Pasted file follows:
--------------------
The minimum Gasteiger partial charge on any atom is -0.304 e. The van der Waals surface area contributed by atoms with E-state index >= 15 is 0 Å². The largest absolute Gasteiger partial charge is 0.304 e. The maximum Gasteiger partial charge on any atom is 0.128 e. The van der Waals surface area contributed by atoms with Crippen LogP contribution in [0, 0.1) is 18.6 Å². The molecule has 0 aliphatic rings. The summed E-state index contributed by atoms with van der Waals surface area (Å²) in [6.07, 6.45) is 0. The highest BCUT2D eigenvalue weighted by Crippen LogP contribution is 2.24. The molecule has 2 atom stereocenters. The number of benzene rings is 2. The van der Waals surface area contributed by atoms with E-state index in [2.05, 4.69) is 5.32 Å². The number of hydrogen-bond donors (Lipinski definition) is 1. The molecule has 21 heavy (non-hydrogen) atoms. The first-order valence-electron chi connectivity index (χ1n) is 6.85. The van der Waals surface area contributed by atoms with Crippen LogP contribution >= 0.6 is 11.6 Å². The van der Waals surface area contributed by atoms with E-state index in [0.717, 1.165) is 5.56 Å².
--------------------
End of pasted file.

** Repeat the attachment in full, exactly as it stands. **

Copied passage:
The minimum Gasteiger partial charge on any atom is -0.304 e. The van der Waals surface area contributed by atoms with E-state index >= 15 is 0 Å². The largest absolute Gasteiger partial charge is 0.304 e. The maximum Gasteiger partial charge on any atom is 0.128 e. The van der Waals surface area contributed by atoms with Crippen LogP contribution in [0, 0.1) is 18.6 Å². The molecule has 0 aliphatic rings. The summed E-state index contributed by atoms with van der Waals surface area (Å²) in [6.07, 6.45) is 0. The highest BCUT2D eigenvalue weighted by Crippen LogP contribution is 2.24. The molecule has 2 atom stereocenters. The number of benzene rings is 2. The van der Waals surface area contributed by atoms with E-state index in [2.05, 4.69) is 5.32 Å². The number of hydrogen-bond donors (Lipinski definition) is 1. The molecule has 21 heavy (non-hydrogen) atoms. The first-order valence-electron chi connectivity index (χ1n) is 6.85. The van der Waals surface area contributed by atoms with Crippen LogP contribution >= 0.6 is 11.6 Å². The van der Waals surface area contributed by atoms with E-state index in [0.717, 1.165) is 5.56 Å².